Q. In one of your recent columns, a Kentucky reader expressed an opinion about people who leave Mass right after receiving Communion. You said that when that happens, it bothers you, too. I will tell you about some people I know who leave Mass early.
One is an emergency department nurse who works every Saturday and Sunday from 7 a.m. until 7 p.m. So she leaves Mass at 6:45 a.m. on Sundays (right after Communion) to make it in time for her 12-hour shift. Another is a caregiver for a patient with dementia who becomes agitated if the caregiver is away for more than a short period of time.
Yes, the ideal is to remain in church to thank the Lord, but I would ask the letter writer to pray for those who leave; you don’t know their reasons. (Spotsylvania, Virginia)
Q. For the first time in a long time, I disagree with your answer. You should have told the questioner to keep the focus on the Lord and stop policing and grading others. I asked my uncle, a priest, about people who leave Mass early; he said that he is just grateful that they came in the first place. (City of origin withheld)
Q. It might be worthwhile asking why a parishioner might leave Mass early. I can tell you that I left early once following the seventh request for funds at a single Mass. (The last appeal was for the “change in our pockets” to offset the cost of altar flowers.)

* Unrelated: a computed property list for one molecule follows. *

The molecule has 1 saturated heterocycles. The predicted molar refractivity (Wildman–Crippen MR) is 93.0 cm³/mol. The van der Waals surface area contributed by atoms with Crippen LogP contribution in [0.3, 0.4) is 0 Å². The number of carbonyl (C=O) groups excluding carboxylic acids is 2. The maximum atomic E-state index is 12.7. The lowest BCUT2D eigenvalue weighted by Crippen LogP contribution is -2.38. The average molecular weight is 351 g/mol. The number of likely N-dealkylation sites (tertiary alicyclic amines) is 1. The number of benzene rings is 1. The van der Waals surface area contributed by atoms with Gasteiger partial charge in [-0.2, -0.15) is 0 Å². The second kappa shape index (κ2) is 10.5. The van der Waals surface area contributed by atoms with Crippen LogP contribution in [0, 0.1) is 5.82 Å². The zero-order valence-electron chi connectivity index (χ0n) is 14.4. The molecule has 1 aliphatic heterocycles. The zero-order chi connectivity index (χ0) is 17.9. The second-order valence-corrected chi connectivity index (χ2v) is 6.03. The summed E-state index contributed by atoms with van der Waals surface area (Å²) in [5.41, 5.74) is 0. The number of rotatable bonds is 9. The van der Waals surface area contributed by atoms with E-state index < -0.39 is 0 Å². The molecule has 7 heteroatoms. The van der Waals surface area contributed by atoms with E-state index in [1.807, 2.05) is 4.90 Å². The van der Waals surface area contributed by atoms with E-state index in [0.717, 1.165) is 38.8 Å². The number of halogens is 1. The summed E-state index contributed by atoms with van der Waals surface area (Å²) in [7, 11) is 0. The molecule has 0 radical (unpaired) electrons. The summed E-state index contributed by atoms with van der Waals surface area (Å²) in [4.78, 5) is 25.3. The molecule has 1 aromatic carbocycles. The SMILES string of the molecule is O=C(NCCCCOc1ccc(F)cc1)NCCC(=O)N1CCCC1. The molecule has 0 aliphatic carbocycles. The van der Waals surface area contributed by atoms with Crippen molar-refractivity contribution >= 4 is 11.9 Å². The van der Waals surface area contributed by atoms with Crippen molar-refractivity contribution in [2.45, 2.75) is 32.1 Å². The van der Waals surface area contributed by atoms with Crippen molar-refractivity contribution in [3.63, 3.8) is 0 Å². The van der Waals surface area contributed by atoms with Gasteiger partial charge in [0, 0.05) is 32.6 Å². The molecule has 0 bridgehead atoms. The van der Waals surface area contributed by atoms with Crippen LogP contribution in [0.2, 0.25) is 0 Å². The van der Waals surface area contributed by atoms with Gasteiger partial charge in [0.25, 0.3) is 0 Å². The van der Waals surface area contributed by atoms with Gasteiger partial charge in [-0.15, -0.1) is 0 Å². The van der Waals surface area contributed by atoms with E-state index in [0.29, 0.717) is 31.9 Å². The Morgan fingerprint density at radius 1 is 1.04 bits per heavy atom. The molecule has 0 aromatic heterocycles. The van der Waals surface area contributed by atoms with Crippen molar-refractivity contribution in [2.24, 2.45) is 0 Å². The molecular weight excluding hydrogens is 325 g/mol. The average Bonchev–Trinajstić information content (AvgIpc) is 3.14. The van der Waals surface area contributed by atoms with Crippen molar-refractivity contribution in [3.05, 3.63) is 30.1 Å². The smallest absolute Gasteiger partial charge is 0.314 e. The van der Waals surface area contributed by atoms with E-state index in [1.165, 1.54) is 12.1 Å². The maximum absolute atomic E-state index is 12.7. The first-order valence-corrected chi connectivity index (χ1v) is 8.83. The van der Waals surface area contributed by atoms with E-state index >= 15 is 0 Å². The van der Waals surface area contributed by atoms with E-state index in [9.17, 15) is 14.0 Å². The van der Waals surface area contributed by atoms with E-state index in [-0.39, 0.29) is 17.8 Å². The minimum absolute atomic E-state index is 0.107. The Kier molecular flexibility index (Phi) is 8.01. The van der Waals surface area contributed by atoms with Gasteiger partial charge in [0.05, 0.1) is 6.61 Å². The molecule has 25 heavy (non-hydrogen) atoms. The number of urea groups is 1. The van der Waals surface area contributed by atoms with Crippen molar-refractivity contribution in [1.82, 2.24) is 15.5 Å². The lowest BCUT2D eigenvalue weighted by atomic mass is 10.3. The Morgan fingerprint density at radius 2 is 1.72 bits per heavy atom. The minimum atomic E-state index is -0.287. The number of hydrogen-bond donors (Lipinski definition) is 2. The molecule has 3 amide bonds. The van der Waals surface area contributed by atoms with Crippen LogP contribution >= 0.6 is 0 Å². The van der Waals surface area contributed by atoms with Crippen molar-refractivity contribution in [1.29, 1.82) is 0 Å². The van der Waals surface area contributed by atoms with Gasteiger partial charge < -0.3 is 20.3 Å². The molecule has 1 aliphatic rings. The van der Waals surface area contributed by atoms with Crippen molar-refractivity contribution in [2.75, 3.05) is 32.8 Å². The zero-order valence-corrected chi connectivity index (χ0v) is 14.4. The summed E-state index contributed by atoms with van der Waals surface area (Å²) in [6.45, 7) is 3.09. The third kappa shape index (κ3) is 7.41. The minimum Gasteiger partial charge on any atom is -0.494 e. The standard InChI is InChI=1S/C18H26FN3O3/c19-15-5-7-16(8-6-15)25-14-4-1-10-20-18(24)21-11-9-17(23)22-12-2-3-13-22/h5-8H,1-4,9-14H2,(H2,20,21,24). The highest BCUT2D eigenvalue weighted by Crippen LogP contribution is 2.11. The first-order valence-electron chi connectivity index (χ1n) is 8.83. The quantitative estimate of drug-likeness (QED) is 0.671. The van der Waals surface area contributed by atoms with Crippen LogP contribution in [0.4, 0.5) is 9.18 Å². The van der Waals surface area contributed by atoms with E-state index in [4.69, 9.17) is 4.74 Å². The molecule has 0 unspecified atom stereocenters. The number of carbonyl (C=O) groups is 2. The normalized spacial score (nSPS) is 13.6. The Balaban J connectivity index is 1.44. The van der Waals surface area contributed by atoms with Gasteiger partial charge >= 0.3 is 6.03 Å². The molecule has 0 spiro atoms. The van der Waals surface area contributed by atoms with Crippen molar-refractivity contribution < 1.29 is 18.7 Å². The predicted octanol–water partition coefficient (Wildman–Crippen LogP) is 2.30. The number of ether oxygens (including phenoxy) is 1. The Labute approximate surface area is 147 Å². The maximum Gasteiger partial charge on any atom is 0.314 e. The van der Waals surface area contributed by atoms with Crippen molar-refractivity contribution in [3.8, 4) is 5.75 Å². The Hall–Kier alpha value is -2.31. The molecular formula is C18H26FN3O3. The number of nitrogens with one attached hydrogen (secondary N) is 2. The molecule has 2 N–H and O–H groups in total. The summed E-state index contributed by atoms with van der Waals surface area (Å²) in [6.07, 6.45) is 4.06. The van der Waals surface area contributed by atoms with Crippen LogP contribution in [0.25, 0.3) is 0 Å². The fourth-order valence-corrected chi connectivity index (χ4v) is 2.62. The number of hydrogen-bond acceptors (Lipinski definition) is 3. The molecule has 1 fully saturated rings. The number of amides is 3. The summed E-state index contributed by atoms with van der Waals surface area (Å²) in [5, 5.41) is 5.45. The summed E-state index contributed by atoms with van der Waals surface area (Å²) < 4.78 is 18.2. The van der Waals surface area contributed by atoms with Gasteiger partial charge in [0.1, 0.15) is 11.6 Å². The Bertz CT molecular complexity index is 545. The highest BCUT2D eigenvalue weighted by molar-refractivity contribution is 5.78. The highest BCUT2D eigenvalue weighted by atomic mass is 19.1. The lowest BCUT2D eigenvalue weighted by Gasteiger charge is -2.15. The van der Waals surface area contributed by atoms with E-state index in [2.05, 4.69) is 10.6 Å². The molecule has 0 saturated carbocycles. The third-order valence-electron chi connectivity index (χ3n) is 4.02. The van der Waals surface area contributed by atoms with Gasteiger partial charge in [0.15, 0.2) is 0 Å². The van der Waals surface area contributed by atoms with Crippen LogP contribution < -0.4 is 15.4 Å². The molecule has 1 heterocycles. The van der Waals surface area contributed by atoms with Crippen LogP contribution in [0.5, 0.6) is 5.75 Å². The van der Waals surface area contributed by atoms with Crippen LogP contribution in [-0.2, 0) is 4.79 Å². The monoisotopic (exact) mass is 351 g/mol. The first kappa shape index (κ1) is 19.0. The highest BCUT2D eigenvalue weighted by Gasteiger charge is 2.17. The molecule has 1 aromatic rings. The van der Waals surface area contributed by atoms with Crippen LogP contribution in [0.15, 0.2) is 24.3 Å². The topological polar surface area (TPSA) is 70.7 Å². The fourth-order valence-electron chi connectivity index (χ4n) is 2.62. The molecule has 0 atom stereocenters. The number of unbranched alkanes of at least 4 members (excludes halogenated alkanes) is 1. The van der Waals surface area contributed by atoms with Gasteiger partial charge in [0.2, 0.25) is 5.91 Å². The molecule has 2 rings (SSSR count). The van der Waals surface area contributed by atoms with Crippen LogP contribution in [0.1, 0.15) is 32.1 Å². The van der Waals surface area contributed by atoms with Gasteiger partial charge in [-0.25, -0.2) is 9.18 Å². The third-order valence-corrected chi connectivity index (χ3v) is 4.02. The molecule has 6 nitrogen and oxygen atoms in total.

Another time, on Mother’s Day, I left at the 90-minute mark of a Mass centered around a 45-minute homily — a homily with more wind than wisdom — while trying to mind my two small children who had behaved heroically for all that time. I was not turning my back on Jesus; I was taking him with me. (Arlington, Virginia)
Q. We used to attend a parish where the priest regularly called out those who left early. It was one of several reasons for our leaving that parish for a different one. And truthfully, had our faith not been as strong, we may have left for a non-Catholic church where rigor was not the focus. (southern Indiana)
Q. Some folks are just uncomfortable engaging others in conversation — at church or anywhere else — and staying until the end could force them to do so. Others may have a medical reason for avoiding much contact.
Rather than castigating someone, even just in one’s own mind, why not pray for the person instead? One doesn’t always know the burden someone else might be carrying. (Indianapolis)
Q. I read your column regularly and normally appreciate your clear and commonsense answers. But the response about “leaving right after Communion” was disappointing. Both the question and your answer seem to be guilty of judging others.
My suggestion to the communicant distracted by this is to sit closer to the front of church or to cover her eyes while praying so as not to notice those who are leaving. Maybe they have small children at home or are on their way to work or to visit the sick. (Atlanta)
A. Ouch! The comments above are just a sampling of the letters and emails I received. (I suppose I should be grateful that so many people took the time to read the column.) I stand corrected. I should have mentioned that there might be a legitimate reason for someone’s leaving Mass early.
Maybe it’s the cynic in me, though, who believes that such situations are in the vast minority; most of those who leave right after Communion, I still think, just want to get their car out of the parking lot before the crowd.
Questions may be sent to Father Kenneth Doyle at email@example.com and 30 Columbia Circle Dr., Albany, New York 12203.